There’s a small but prolific ornamental cherry tree growing in my next door neighbours front garden and during the past two weeks this tree has bloomed it’s little heart out. After a very cold, slow start to the spring season it’s been absolutely glorious to gaze up at these gorgeous flowers and feel the gentle warmth of the sun on my face.
The tree has been a-buzz with bees and it made me feel grateful for our neighbours who grow such lovely flowers, shrubs and trees in their small patches of front garden.
There aren’t any floral trees in my own front garden just yet (our butterfly bush is an August flowering shrubby tree), but I did plant up a large terracotta pot of grape hyacinths and narcissus which is looking rather lovely on my door step.
I’ve had these daffodils on my table during the past week, and I’ve been swooning over them on a daily basis. I splashed out an extra pound on this fancy-pants frilly bunch in celebration of Easter and they’ve been so lovely, if just a bit extra.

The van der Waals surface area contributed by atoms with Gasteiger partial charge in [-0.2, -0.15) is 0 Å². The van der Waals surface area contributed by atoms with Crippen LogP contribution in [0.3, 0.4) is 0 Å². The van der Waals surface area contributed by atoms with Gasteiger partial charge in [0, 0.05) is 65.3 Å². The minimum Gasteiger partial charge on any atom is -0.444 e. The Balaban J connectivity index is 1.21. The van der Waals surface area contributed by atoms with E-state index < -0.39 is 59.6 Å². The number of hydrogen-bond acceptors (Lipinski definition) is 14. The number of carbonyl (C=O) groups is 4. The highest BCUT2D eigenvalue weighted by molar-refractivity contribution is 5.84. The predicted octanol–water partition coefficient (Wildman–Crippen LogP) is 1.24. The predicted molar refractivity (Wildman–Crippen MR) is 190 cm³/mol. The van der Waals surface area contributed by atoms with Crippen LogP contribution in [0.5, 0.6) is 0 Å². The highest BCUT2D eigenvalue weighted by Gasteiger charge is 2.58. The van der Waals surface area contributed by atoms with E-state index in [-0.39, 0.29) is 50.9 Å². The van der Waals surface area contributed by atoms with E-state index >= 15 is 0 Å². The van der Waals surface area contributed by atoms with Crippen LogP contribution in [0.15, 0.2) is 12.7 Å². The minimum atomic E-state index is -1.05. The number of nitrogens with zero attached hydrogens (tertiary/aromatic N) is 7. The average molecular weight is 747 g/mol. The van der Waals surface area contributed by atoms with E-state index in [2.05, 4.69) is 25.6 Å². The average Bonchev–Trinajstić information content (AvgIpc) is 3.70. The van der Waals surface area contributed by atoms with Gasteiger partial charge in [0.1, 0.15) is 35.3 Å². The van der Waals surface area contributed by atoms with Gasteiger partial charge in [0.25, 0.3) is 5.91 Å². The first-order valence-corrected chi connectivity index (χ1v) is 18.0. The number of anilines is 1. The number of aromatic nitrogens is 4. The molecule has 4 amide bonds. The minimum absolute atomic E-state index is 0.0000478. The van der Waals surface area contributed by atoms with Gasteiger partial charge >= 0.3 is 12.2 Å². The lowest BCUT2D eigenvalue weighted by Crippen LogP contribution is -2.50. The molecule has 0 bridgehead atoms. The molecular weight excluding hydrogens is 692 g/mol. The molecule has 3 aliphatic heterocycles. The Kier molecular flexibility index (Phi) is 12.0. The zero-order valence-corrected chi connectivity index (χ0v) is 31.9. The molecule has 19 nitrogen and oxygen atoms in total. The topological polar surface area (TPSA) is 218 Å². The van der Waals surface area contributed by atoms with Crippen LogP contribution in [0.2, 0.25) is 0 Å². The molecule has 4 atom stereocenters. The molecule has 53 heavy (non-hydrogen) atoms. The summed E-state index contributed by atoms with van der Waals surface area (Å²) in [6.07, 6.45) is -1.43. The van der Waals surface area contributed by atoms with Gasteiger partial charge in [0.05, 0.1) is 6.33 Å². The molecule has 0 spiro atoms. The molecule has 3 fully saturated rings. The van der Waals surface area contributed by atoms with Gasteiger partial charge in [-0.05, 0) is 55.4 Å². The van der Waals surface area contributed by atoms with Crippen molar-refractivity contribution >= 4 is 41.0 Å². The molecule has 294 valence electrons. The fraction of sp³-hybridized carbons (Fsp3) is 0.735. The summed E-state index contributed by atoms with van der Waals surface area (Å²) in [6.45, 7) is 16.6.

Also on my table this week is a cute bowl of mini eggs. Along with hot cross buns, these delicious little chocolatey morsels are an essential taste of Easter for me and I absolutely go mad for them. The mini-egg season is over for another year and I’m quite sad about it, but then again I don’t think they would be so special if you could buy them all year round.
I unearthed the Easter Box from the depths of the attic eaves and was overcome by a tender wave of fondness and nostalgia. So many memories held in this miscellaneous pile of bits n bobs, a precious reminder of years gone by when the Little People were still oh-so-little.
I love decorating for the seasons (I think Easter is my favourite actually), and bringing out the same decorations year after year feeds into my emotions for sure. At one time I used to decorate purely for the enjoyment of the Little People, but that faded away some years ago and honestly, now I do it all for me, me, me.
Easter weekend was mostly quite sunny and warm and I was able to use my outside washing line for the first time this year. Sun dried cotton bedding has to be one of life’s great pleasures – getting into bed in the evening when it’s all fresh and clean and smells DiViNEly of the outdoors is just the most joyful thing.